WTVR, a Richmond television station, reported Peter Vlaming, a French teacher at West Point High School, refused to identify a student who had recently transitioned as “he” and “him” in October while he was in his classroom. The West Point Public School Board on Dec. 6 voted unanimously to fire Vlaming after a 5-hour hearing.
WTVR reported West Point Public Schools Superintendent Laura Abel recommended Vlaming’s termination after he refused to refer to the student by male pronouns, despite numerous requests that he do so. Vlaming said his Christian faith influenced the way he treated the student.
“We are here today because a specific world view is being imposed upon me,” Vlaming told the school board before it fired him.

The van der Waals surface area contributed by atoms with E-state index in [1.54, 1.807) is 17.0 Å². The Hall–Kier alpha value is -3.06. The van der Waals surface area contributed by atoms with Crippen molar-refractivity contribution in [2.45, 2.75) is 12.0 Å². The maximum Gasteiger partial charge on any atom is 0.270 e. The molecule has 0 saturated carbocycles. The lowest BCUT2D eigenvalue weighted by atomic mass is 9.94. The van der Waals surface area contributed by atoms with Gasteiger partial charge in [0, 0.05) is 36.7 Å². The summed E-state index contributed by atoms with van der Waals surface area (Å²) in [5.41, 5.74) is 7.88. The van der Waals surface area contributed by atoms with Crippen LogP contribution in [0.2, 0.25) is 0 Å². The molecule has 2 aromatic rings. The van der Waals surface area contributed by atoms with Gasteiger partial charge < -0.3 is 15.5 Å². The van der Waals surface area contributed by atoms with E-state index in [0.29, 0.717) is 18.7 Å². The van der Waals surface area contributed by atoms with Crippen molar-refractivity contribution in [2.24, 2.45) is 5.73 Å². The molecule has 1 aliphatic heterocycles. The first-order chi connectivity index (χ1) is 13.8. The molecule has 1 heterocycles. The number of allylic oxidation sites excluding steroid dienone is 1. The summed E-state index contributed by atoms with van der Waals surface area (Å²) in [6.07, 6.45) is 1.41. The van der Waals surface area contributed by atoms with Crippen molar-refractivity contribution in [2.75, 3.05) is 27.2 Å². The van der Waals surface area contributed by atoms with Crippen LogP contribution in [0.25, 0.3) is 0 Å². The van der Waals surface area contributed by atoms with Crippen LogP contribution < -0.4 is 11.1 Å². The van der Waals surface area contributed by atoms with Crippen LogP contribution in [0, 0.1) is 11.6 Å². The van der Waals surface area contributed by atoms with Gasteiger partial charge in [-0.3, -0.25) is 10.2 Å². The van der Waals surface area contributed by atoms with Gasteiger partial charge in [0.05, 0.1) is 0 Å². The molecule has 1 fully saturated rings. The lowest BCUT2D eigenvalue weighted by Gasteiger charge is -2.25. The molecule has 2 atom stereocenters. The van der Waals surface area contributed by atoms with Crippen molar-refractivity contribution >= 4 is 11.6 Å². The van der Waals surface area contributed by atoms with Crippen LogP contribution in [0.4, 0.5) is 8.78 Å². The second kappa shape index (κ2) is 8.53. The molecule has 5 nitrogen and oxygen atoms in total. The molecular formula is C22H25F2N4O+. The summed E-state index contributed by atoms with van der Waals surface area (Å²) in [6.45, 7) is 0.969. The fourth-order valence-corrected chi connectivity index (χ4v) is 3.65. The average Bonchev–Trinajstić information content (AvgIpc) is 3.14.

James Parrish, executive director of Equality Virginia, a statewide LGBT advocacy group, in an email to supporters defended the board’s decision to fire Vlaming.
“Transgender students, like all students, deserve the opportunity to do well in school and that means classrooms should be spaces where students feel safe, supported, and respected,” said Parrish. “But, transgender students are too often targeted for bullying, harassment, or mistreatment. Families expect teachers to support their children, not target them as different.”
The high school at which Vlaming taught is roughly 40 miles east of Richmond.
Gavin Grimm, a student at Gloucester County High School, which is about half an hour southeast of West Point High School, in 2015 filed a federal lawsuit against the Gloucester County School District’s policy prohibiting students from using bathrooms and locker rooms that don’t correspond with their “biological gender.”
Grimm and lawyers with the American Civil Liberties Union who represented him said the policy violated Title IX of the Education Amendments of 1972 and the 14th Amendment’s Equal Protection Clause. The U.S. Supreme Court in 2017 declined to hear Grimm’s case, but a federal judge in Norfolk later upheld the Title IX claims.